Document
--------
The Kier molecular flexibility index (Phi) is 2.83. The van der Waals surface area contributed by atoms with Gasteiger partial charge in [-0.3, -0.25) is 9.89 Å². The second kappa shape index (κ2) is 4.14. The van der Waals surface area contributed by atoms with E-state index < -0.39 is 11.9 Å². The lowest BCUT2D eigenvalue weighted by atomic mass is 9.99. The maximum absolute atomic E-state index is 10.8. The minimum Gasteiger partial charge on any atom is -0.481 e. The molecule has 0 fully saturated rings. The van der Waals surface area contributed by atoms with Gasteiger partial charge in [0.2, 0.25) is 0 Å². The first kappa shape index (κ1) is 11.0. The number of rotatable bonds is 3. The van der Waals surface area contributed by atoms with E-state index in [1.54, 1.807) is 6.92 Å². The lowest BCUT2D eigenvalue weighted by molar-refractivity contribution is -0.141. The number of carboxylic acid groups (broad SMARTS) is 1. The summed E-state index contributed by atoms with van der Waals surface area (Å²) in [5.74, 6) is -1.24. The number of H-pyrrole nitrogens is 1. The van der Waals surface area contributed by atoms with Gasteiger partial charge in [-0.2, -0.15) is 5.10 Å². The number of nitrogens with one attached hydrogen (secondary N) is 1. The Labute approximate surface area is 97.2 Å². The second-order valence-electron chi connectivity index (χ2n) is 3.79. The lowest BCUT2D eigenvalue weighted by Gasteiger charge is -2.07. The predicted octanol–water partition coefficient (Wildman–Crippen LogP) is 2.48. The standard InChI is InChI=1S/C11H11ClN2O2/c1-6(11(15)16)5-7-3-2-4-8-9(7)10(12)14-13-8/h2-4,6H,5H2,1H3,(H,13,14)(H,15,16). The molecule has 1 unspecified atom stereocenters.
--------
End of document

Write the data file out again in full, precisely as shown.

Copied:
The Kier molecular flexibility index (Phi) is 2.83. The van der Waals surface area contributed by atoms with Gasteiger partial charge in [-0.3, -0.25) is 9.89 Å². The second kappa shape index (κ2) is 4.14. The van der Waals surface area contributed by atoms with E-state index < -0.39 is 11.9 Å². The lowest BCUT2D eigenvalue weighted by atomic mass is 9.99. The maximum absolute atomic E-state index is 10.8. The minimum Gasteiger partial charge on any atom is -0.481 e. The molecule has 0 fully saturated rings. The van der Waals surface area contributed by atoms with Gasteiger partial charge in [0.2, 0.25) is 0 Å². The first kappa shape index (κ1) is 11.0. The number of rotatable bonds is 3. The van der Waals surface area contributed by atoms with E-state index in [1.54, 1.807) is 6.92 Å². The lowest BCUT2D eigenvalue weighted by molar-refractivity contribution is -0.141. The number of carboxylic acid groups (broad SMARTS) is 1. The summed E-state index contributed by atoms with van der Waals surface area (Å²) in [5.74, 6) is -1.24. The number of H-pyrrole nitrogens is 1. The van der Waals surface area contributed by atoms with Gasteiger partial charge in [-0.2, -0.15) is 5.10 Å². The number of nitrogens with one attached hydrogen (secondary N) is 1. The Labute approximate surface area is 97.2 Å². The second-order valence-electron chi connectivity index (χ2n) is 3.79. The lowest BCUT2D eigenvalue weighted by Gasteiger charge is -2.07. The predicted octanol–water partition coefficient (Wildman–Crippen LogP) is 2.48. The standard InChI is InChI=1S/C11H11ClN2O2/c1-6(11(15)16)5-7-3-2-4-8-9(7)10(12)14-13-8/h2-4,6H,5H2,1H3,(H,13,14)(H,15,16). The molecule has 1 unspecified atom stereocenters.